Preimplementation evaluation.

Our ultimate goals were high sensitivity and adequate turn-around times while reducing workload and cost that would have resulted from cell culture testing of all specimens. We therefore evaluated a testing process of two steps: an Ag-EIA (C. DIFF CHEK-60; TechLab/Wampole) and, for antigen-positive specimens, a concurrent cytotoxicity neutralization assay (CCNA) in cell culture. This evaluation was conducted with 366 fecal specimens that had been submitted to our two clinical laboratories for evidence of toxigenic C. difficile. For CCNA, a previously described method (5, 17) was modified to yield final results more rapidly: human foreskin fibroblasts were simultaneously inoculated with two aliquots of specimen, one of which had been incubated with anti-toxin B (TechLab), and then observed for cytopathic effect at 24 and 48 h. We concurrently determined ToxAB-EIA sensitivity at our second laboratory. Data were primarily analyzed according to the laboratory to which specimens were submitted because each serves somewhat different populations and because the study designs were not identical.

Among the total of 366 specimens, 266 were submitted to the JHH Virology Laboratory during January 2004. For this study, each specimen was tested by Ag-EIA and CCNA (Table (Table1).1). The Ag-EIA was very likely to identify potentially CCNA-positive specimens: 96% sensitivity and 99.5% predictive value of an antigen-negative result. While the predictive value of an antigen-positive result was 49%, Ag-EIA screening would have led to an 82.3% decrease in CCNA testing; i.e., only the 47 antigen-positive specimens would have been CCNA tested.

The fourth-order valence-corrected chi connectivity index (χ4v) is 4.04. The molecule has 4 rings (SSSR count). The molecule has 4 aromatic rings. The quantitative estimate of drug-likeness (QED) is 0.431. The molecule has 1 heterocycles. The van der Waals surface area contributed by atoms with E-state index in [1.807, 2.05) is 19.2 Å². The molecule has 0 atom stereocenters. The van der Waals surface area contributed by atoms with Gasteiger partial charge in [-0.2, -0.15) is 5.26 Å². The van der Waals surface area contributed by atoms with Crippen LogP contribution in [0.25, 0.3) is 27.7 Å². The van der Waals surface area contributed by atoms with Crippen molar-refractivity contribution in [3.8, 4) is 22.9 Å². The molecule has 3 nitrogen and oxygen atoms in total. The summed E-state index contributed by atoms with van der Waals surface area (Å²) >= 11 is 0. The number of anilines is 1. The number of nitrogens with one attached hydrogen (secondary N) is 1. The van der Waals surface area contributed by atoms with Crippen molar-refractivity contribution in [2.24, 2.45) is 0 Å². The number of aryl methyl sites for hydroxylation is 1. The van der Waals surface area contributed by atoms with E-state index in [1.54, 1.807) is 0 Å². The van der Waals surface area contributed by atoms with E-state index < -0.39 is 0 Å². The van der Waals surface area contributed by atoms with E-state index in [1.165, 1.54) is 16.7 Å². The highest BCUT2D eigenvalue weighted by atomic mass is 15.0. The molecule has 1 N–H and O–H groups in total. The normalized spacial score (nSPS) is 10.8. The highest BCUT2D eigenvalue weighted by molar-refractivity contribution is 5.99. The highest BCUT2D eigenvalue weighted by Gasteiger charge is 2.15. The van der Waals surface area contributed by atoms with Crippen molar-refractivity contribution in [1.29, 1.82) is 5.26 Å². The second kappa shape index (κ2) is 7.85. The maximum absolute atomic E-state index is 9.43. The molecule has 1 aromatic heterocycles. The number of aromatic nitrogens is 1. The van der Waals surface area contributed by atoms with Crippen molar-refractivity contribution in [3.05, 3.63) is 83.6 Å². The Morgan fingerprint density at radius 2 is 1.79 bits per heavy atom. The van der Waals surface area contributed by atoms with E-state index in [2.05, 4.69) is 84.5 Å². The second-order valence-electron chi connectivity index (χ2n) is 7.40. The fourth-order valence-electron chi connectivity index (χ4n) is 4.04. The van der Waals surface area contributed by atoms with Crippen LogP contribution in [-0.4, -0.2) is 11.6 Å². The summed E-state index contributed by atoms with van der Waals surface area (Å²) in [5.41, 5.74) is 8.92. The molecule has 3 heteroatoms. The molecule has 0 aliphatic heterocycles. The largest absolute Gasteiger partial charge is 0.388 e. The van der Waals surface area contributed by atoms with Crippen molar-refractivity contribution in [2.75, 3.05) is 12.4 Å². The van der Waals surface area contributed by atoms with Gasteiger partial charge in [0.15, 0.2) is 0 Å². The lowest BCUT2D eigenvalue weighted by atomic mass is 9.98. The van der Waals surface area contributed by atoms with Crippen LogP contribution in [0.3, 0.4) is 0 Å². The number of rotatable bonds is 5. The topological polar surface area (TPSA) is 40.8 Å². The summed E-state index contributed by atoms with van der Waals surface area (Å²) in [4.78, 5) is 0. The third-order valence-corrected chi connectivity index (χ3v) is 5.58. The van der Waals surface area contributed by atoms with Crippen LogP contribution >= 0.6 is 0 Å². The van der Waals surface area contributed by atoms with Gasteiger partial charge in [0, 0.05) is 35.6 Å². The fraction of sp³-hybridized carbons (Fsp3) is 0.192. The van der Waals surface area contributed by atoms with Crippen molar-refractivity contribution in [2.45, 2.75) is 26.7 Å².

Results of testing 266 Johns Hopkins Hospital specimens for C. difficile cytotoxin and glutamate dehydrogenase antigen

The other 100 specimens were submitted during June and July 2004 to the JHBMC Microbiology Laboratory. Each specimen was EIA tested for antigen and toxins A and B (ToxAB) (Table (Table2).2). CCNA was performed on all 27 antigen-positive and 10 randomly selected antigen/ToxAB-negative specimens. Our decision to CCNA test only 10 antigen/ToxAB-negative specimens was based on the 99.5% predictive value of an antigen-negative result with JHH specimens at ≈9% prevalence (Table (Table1)1) and on previous reports of 98.7% negative predictive value at 13.8% prevalence (24) and 100% negative predictive value at 11.6% prevalence (21) with this C. DIFF CHEK-60 assay. Likewise, others have reported very high negative predictive value with a similar Ag-EIA, particularly when coupled with negative toxin EIA results (2, 3, 10, 11, 16, 22).

Results of testing 100 Johns Hopkins Bayview specimens for C. difficile cytotoxin, glutamate dehydrogenase antigen, and toxin A and toxin B antigens

EIA performance was calculated with reference to detectable cytotoxin: a specimen was considered to be cytotoxin positive if it was CCNA positive and cytotoxin negative if it yielded negative results by CCNA or both EIAs. CCNA-positive results were obtained from all six antigen/ToxAB-positive and 10 of the 21 antigen-positive/ToxAB-negative specimens (Table (Table2).2). All 10 antigen/ToxAB-negative specimens were CCNA negative. CCNA and Ag-EIA findings were otherwise similar to those for JHH specimens, including a 73% CCNA decrease via Ag-EIA screening.